Glaciers, disaster risks and society

Reducing Glacial Lake Outburst Flooding Risks

In this interdisciplinary research project Science-driven, Community-based Approach to Reducing Glacier Lake Flooding, funded by the National Science Foundation’s Dynamics of Coupled Natural Human Systems (CNH) Grant, I collaborate with Dr. Daene McKinney (Water Resource and Civil Engineering professor at University of Texas, Austin) and Dr. Alton Byers (Mountain Geographer at INSTAAR of University of Colorado, Boulder) to reduce the GLOF risks in the Imja Tsho/Lake of the Everest region. In this three years long project, ASU leads the social sciences component, which captures the Sherpa perceptions of risks associated with GLOFs, risk mapping, and community-based flood hazards management and risk reduction system. We focus on the glaciers and hydrological resources, lake expansion, past flooding events, flora and fauna, and mountain societies and livelihoods. Socio-cultural data collected from the study will help in the assessment of local ecological knowledge and understanding of hydrological resources and the vulnerability of the social-ecological system to GLOF hazards.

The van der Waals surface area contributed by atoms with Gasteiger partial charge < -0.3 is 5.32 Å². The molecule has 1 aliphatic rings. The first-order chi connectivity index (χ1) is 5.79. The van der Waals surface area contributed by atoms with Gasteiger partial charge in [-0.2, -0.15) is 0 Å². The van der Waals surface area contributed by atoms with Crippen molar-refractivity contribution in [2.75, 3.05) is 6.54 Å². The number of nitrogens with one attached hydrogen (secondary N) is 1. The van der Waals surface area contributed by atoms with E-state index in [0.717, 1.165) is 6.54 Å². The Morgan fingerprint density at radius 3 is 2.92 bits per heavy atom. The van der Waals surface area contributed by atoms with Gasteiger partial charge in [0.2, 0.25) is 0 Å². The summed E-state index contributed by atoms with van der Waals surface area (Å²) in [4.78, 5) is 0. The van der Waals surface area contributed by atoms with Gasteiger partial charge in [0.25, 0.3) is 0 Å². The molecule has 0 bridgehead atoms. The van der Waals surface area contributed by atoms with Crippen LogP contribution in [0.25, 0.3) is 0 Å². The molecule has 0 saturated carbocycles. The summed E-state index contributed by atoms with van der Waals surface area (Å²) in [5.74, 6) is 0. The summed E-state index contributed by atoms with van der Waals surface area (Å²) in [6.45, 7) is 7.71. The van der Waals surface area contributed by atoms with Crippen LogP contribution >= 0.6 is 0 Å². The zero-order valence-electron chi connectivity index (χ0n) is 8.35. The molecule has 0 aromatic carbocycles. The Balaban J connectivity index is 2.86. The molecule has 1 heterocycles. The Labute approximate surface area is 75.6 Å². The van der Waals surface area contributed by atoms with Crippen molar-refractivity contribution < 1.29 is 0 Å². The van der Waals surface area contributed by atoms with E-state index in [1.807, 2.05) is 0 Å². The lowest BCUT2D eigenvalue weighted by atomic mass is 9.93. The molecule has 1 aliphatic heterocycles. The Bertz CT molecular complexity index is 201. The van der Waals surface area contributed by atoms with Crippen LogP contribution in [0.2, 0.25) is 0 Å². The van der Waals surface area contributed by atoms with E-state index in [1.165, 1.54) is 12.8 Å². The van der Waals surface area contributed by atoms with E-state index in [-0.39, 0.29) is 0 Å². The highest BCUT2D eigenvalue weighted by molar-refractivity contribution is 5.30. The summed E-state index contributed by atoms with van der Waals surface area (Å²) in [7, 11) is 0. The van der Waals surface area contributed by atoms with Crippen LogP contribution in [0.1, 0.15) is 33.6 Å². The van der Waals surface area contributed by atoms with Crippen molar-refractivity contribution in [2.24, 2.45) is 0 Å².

Byers, A. C, M. B. Chand, J. Lala, M. Shrestha, E. A. Byers, and T. Watanabe. (2020). Reconstructing the History of Glacial Lake Outburst Floods (GLOF) in the Kanchenjunga Conservation Area, East Nepal: An Interdisciplinary Approach. Sustainability, 12(13), 5407;

Thompson, I., M. Shrestha, N. Chhetri, & D. B. Agusdinata. (2020). An institutional analysis of glacial floods and disaster risk management in the Nepal Himalaya. International Journal of Disaster Risk Reduction, 47: 101567. DOI: 

Sherpa, S., M. Shrestha, H. Eakin, H., & C. G. Boone. (2019). Cryospheric Hazards and Risks Perceptions in the Sagarmatha (Mt. Everest) National Park and Buffer Zone, Nepal. Natural Hazards.

Hudson, A., M. Shrestha. 2018. When Disaster is Always Looming. Future Tense.